In March of 2010, I moved to the UK to work with sprinters, jumpers, and throwers at one of two High Performance Training Centers (Hi-PAC) that were a part of UK Athletics new two-Center ‘Centralization’ scheme. Needless to say, I was pretty excited to be making such a move. I would be leaving the relative comfort of Canada and the United States - and the cultural insignificance of amateur sport, and stepping into the big-time.
The annual budget of UKA in 2010 was more than that of every NGB I had worked with in Canada and the United States combined for the previous quadrennial. So, although I had enjoyed some pretty good success on the western side of the Atlantic, I was a little nervous to see how I would stack up in Europe - where they actually care about amateur sport, and fund it accordingly. Even more than this, I was now stepping back into a big-time ‘competitive’ sport, rather than the relatively small-time worlds of speedskating, bobsleigh, and skeleton that I had become extremely comfortable with.
This is meant as no affront to these sports - it is simply the reality of the situation: everyone the world over grows up running, jumping, and throwing. Athletics events are one of the first movement skills that kids are taught, and they are practiced by every country in the world to some extent. Speedskating, bobsleigh, skeleton, and a whole host of other sports that attract more niche populations are simply not as competitive. They do not attract as many athletes. Very few countries have organized systems, and fewer still have developmental plans. Only a handful of countries in the world even have the necessary facilities to compete in these sports.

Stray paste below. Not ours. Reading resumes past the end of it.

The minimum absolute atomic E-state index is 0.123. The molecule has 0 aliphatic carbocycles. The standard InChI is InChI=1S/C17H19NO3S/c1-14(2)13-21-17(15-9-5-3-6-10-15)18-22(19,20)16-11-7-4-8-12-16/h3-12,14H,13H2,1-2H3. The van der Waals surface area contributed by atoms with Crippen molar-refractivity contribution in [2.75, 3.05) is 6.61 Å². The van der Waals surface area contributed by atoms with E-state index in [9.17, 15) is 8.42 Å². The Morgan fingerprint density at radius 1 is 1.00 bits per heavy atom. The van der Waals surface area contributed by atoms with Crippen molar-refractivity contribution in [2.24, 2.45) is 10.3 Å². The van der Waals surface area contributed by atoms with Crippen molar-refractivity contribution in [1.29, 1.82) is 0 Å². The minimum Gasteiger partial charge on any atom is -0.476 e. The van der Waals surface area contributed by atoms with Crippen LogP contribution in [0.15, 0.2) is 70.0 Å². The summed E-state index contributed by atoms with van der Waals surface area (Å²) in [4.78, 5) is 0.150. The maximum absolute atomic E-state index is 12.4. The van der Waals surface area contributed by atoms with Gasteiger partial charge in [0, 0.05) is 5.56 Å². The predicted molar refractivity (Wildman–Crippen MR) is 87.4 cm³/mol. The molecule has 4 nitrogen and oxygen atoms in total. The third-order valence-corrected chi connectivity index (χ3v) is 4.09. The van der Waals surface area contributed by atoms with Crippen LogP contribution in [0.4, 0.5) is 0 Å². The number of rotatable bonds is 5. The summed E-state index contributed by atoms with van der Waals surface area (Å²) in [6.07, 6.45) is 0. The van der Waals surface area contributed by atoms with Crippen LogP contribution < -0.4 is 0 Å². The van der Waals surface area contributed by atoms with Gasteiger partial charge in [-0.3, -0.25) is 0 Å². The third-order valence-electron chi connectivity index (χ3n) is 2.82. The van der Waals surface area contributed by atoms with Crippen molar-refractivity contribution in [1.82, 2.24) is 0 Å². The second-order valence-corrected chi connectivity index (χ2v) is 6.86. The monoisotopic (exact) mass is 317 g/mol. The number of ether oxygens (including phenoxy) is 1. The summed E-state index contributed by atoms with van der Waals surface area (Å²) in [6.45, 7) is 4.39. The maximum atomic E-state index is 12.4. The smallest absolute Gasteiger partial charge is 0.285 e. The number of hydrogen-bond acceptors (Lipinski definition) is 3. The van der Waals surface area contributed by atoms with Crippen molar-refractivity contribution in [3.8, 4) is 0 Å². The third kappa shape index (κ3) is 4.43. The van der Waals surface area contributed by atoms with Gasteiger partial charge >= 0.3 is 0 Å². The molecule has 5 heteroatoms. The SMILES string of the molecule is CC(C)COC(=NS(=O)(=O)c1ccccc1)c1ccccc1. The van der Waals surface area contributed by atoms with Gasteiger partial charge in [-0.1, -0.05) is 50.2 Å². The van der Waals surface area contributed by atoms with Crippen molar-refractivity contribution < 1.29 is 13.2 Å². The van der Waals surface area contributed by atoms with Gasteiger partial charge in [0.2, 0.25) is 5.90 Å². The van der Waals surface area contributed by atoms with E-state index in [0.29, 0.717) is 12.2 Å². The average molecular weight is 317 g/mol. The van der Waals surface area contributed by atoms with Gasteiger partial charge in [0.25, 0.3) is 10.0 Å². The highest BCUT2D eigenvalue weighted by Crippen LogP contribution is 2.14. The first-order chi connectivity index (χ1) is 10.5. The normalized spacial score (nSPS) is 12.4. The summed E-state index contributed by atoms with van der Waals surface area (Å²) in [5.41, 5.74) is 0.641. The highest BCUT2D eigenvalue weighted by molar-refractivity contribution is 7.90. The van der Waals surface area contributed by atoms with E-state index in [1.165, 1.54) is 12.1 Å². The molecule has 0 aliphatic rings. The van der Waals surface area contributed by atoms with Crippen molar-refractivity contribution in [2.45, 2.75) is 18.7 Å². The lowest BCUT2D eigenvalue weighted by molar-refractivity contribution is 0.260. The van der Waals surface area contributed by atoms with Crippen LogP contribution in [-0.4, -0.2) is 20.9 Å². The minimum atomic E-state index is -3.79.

So I saw getting back into track and field as a step up. It was an opportunity for me to test my coaching skills against the best in the world. It was an opportunity for me to learn from some of the best coaches, athletes, and support providers that sport has to offer. I saw the sport (and still see it, incidentally) as the pinnacle of athletic achievement, that which requires the the optimum in athletic expertise.
I was expecting to immerse myself into the culture of sprint coaching. I was expecting to be blown away by the professionalism, and the expertise of the world's best athletes, coaches, and programs. I was expecting to gain some insight into exactly what the secret recipe to speed exactly was.
Trouble is, I never found out...
Let me explain: